Via Josh Rogin and Eli Lake in August 2013:
Obama Administration Pushes for Apache Helicopter Sale to Iraq
In a visit to Washington this week, Iraq’s top diplomat will press for U.S. Apache helicopters, which his government says it wants to fight terrorism. But Congress is against the sale.
When the Iraqi foreign minister arrives in Washington this week, among his top requests will be for the White House to overcome objections in Congress to selling his country advanced Apache helicopters the Iraqis say they need to fight terrorists within their borders.
Iraq’s top diplomat, Hoshyar Zebari, will meet with Secretary of State John Kerryon Aug. 15. Zebari’s trip comes just weeks after a daring and successful military assault on the Abu Ghraib prison resulted in the release of more than 500 suspected extremist militants. The jailbreak reversed years of work to roll up al Qaeda’s leadership in Iraqduring the U.S.-led counterinsurgency campaign known as the surge.
The U.S. government has notified Congress in recent weeks of its intention to sell Iraq $4.7 billion worth of military equipment, but none of those sales include the top item on Iraq’s shopping list, the Boeing AH-64 Apache helicopters. The House Foreign Affairs Committee and the Senate Foreign Relations Committee have refused to allow the sale of the helicopters to date.
“The committee continues to carefully review all proposed arms sales to Iraq in order to ensure that such transfers support U.S. national security interests in the region,” a House Foreign Affairs Committee spokesman told The Daily Beast. Two administration officials confirmed that until the committees sign off, the U.S. government won’t be able to complete the arms deal.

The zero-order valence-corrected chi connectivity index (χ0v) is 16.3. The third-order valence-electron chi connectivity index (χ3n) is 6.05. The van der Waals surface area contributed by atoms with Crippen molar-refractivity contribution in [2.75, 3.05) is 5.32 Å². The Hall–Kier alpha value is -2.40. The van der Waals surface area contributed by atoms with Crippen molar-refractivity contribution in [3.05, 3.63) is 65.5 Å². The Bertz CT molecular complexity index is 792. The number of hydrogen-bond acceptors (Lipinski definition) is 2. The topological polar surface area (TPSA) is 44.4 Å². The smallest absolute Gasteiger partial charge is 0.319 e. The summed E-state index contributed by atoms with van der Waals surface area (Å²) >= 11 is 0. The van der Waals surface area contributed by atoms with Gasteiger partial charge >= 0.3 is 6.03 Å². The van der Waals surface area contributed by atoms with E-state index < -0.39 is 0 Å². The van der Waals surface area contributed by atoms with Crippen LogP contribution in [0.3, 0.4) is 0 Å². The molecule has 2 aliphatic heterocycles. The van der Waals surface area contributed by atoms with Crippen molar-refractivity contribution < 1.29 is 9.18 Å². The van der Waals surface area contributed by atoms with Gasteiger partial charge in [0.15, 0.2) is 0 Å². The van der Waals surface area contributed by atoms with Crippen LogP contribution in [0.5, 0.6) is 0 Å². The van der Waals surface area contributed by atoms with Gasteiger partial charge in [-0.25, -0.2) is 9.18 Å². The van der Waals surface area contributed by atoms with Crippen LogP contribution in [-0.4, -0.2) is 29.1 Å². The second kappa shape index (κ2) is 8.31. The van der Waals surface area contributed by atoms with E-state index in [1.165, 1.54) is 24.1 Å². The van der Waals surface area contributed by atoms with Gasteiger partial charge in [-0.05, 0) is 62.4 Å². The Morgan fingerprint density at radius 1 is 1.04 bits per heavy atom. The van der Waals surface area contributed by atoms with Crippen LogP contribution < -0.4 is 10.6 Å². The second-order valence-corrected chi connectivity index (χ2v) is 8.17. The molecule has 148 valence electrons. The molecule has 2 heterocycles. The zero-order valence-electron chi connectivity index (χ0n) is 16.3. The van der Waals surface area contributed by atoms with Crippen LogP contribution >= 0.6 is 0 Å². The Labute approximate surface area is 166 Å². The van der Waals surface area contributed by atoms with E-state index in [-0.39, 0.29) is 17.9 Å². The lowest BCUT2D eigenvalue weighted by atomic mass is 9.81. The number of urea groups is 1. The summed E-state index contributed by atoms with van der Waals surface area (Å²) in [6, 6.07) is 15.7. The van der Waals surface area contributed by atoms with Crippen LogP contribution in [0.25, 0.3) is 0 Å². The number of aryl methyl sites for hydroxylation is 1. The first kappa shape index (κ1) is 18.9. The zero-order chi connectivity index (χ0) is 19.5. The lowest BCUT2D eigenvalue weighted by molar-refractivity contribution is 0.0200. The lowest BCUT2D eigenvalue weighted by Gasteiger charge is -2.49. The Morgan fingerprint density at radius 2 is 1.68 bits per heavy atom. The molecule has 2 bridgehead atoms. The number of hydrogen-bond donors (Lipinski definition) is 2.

The rest here.
Congress approved on Monday the delivery of six Apache helicopters to Iraq, the first shipment in what will be a $4.8 billion deal to help Baghdad battle an ever-growing insurgency in the country.
A plan by the Defense Department to sell as many as 24 AH-64E Apache helicopters hit a hurdle in recent weeks, as New Jersey Senator Robert Menendez, chairman of the Foreign Relations Committee, blocked the deal, pending assurances that the Iraqi government would not use the helicopters against civilians. On Monday, Menendez removed his objections, clearing the way for the Pentagon to proceed with the first phase of the transfer, the Wall Street Journal reports.
The government of Iraqi Prime Minister Nouri al-Maliki has been battling al-Qaeda-linked fighters in western Anbar province for weeks and has lobbied for more American weapons and intelligence; however, the Apache deal is not likely to impact the fighting in the near future. The Pentagon first plans to lease six Apaches to Iraq, which they will deliver this summer, to allow for Iraqi pilots to be trained on the aircraft. Then the sale of 24 Apaches and as many as 500 Hellfire missiles will take place over the next three years, according to the New York Times.
So Congress held them up and President Obama and Prime Minister Maliki thought 24 helicopters over three years would be enough.
As for current news, the New York Times reports that Iraqi “army helicopter gunships” were used yesterday against ISIS terrorists while fighting for control of Iraq’s largest oil refinery in Baiji. The gunships and the Iraqi army lost.